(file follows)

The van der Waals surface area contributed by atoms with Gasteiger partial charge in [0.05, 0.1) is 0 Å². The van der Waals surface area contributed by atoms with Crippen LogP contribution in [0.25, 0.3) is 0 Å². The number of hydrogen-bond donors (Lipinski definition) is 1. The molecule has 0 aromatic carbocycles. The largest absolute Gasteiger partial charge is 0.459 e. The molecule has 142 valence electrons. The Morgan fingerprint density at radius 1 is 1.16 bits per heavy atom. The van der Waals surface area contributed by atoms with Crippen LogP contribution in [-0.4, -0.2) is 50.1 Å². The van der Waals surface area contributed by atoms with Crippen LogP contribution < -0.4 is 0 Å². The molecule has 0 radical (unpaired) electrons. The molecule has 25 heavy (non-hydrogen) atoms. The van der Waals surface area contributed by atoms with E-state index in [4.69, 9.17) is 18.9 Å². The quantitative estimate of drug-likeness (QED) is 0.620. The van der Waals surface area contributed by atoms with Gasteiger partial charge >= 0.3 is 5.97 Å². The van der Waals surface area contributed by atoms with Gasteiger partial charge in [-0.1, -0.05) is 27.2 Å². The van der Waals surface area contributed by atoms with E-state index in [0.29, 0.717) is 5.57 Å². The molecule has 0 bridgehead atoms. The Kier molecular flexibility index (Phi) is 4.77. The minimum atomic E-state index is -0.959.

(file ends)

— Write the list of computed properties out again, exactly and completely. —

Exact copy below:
The van der Waals surface area contributed by atoms with Gasteiger partial charge in [0.05, 0.1) is 0 Å². The van der Waals surface area contributed by atoms with Crippen LogP contribution in [0.25, 0.3) is 0 Å². The number of hydrogen-bond donors (Lipinski definition) is 1. The molecule has 0 aromatic carbocycles. The largest absolute Gasteiger partial charge is 0.459 e. The molecule has 142 valence electrons. The Morgan fingerprint density at radius 1 is 1.16 bits per heavy atom. The van der Waals surface area contributed by atoms with Crippen LogP contribution in [-0.4, -0.2) is 50.1 Å². The van der Waals surface area contributed by atoms with Crippen LogP contribution < -0.4 is 0 Å². The molecule has 0 radical (unpaired) electrons. The molecule has 25 heavy (non-hydrogen) atoms. The van der Waals surface area contributed by atoms with E-state index in [4.69, 9.17) is 18.9 Å². The quantitative estimate of drug-likeness (QED) is 0.620. The van der Waals surface area contributed by atoms with Gasteiger partial charge >= 0.3 is 5.97 Å². The van der Waals surface area contributed by atoms with Gasteiger partial charge in [-0.1, -0.05) is 27.2 Å². The van der Waals surface area contributed by atoms with E-state index in [0.29, 0.717) is 5.57 Å². The molecule has 0 bridgehead atoms. The Kier molecular flexibility index (Phi) is 4.77. The minimum atomic E-state index is -0.959.